After the verdict—on Monday, June 22, 2012—Denton County District Attorney Paul Johnson fired the four prosecutors who cost the county the hefty $510,000 penalty: Susan Peil, Cary Peil, John Renz, and Ryan Calvert.  Calvert is Cary Peil’s brother-in-law, and Renza was Peil’s partner in court.  Read more about the firings here.

Super PAC ad exploits white ignorance of black church

By Alan Bean

I frequently tell audiences how our family was virtually excommunicated from polite society when we questioned a corrupt drug bust in Tulia, Texas.  I write about this bewildering experience in my book, Taking out the Trash in Tulia, Texas.  In the eyes of respectable, church-going folk, we were just flat wrong.  From this mainstream perspective, our stand looked crazy, illogical, and possibly even demonic.

Moral perception involves a subtle interplay between personal experience and community narrative, the value-laden stories we grow up listening to.  The Horatio Alger, rags-to-riches story is a classic example of a value-laden story; so is the story of Rosa Parks, the Black seamstress who refused to give up her seat on the bus.  Community narratives are the stories that define a culture.  If you are part of the culture, you hear the stories. 

Both personal experience and community narrative vary tremendously from culture to culture.  In Black communities, for instance, children grow up hearing stories about the need to persevere in the face of prejudice and rejection.  Personal experiences are interpreted through a narrative lens fashioned by this community narrative.  “Oh, so that’s what daddy was talking about,” we tell ourselves.

In White culture, community narrative tends to validate authority figures and the social status quo.  “Police officers are there to protect you, Johnny,” White parents tell their children, “so you shouldn’t be afraid of them.  I know that gun looks scary, but he will only use it on the bad guys.”  In general, personal experience bears out this expectation.

You hear very different stories in Black and Latino communities.  Authority figures aren’t demonized in the moral narratives that circulate in minority communities, but they are viewed with a measure of suspicion.  You don’t always call the police when something bad goes down on the street; innocent people might get hurt.  And when a family member is facing trial no one expects equal justice.  Personal experience tends to validate this community narrative.

One consequence of being excommunicated from Tulia’s respectable white community was spending a lot of time with Black and Latino residents.  On the morning of September 11, 2001, I was in Albuquerque witnessing a debate between Asa Hutchison of the Drug Enforcement Administration and New Mexico governor Garry Johnson.  We were primarily there to talk to both sides about what was happening in Tulia.

The planes hit the Twin Towers just as we were packing for our return trip and we listened to updates on public radio all the way back to Tulia.  In the van with me were several members of Tulia’s black community, most of them associated with the Church of Christ.  They were appalled by events in Manhattan, but they weren’t surprised.  In fact, they wondered why it had taken so long.  A simple phrase was repeatedly endlessly, “America’s chickens are coming home to roost.”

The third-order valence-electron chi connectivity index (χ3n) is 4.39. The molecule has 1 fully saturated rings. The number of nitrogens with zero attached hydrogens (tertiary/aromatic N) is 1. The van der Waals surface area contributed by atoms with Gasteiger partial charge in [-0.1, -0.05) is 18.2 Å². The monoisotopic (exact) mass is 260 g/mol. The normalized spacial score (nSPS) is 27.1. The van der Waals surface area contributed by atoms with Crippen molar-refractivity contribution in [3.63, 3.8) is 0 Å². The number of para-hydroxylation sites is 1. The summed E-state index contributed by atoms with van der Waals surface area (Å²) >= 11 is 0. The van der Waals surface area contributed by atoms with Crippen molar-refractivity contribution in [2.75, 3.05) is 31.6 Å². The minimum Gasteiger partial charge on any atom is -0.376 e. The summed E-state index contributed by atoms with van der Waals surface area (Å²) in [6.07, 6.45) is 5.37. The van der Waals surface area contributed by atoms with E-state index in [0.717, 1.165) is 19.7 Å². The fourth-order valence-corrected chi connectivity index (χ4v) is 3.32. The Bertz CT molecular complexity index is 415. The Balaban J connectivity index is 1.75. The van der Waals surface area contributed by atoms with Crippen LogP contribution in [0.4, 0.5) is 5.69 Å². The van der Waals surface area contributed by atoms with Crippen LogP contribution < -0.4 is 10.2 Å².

I thought of that road trip seven years later when Jeremiah’s incendiary rhetoric played a central role in the electoral campaign between John McCain and Barack Obama.  “No, no, no,” Wright roared, “Not ‘God bless America.  “God damn America.”

When I first saw the clip of Reverend Wright in full cry I was reminded of Billy Graham’s remark that if God didn’t punish America He would have to apologize to Sodom and Gomorrah.  Wasn’t Jeremiah Wright saying much the same thing?

Yes and no.  When Billy Graham suggested that the wrath of God would soon fall on America he was speaking out of the moral narrative he grew up hearing in Baptist circles in North Carolina.  Like ancient Israel, America is called to be a chosen people, a city set upon a hill.  But we will only be blessed insofar as we remain faithful to our calling.  Our tolerance for lewd music, R-rated movies, gambling and general debauchery is a rejection of our Godly birthright and will inevitably lead to divine judgment.

Jeremiah Wright was thinking of a different community narrative when he delivered his infamous sermon in the wake of 9-11.  America flatters itself as a beacon of democracy, but we prop up tin pot dictators in to enhance the profits of multinational corporations even if it spells untold suffering for millions of people.  Did we think God would turn a blind eye to such cruel hypocrisy forever?

Graham and Wright applied the same Deuteronomic logic to very different facts.  One was lionized for speaking hard truths; the other was demonized as an anti-American racist.  Until you step into a Black barber shop and ask the brothers for their take. 

From the dominant White perspective (liberal and conservative) Jeremiah Wright was talking crazy.  How could anyone be so insensitive in the wake of the worst national disaster in recent memory? 

This explains why a super PAC funded by TD Ameritrade founder Joe Ricketts plans to use the president’s historic ties to Jeremiah Wright to bring about ‘The Defeat of Barack Hussein Obama’.   The assumption is that Wright’s “God Damn America” rhetoric is so extreme that White Democrats will dissociate from the president while Black America will be silenced. 

If this ad airs (and since a prototype has been leaked to the media, there is a chance it may not) Black America will not take it lying down.  Instead, attempts will be made to humanize Reverend Wright by placing his remarks in social and historical context.  

I hope the ad envisioned in the prototype never materializes; but if it does, the moral divide separating Black and White America will be more apparent than it has been since the halcyon days of the Civil Rights Movement.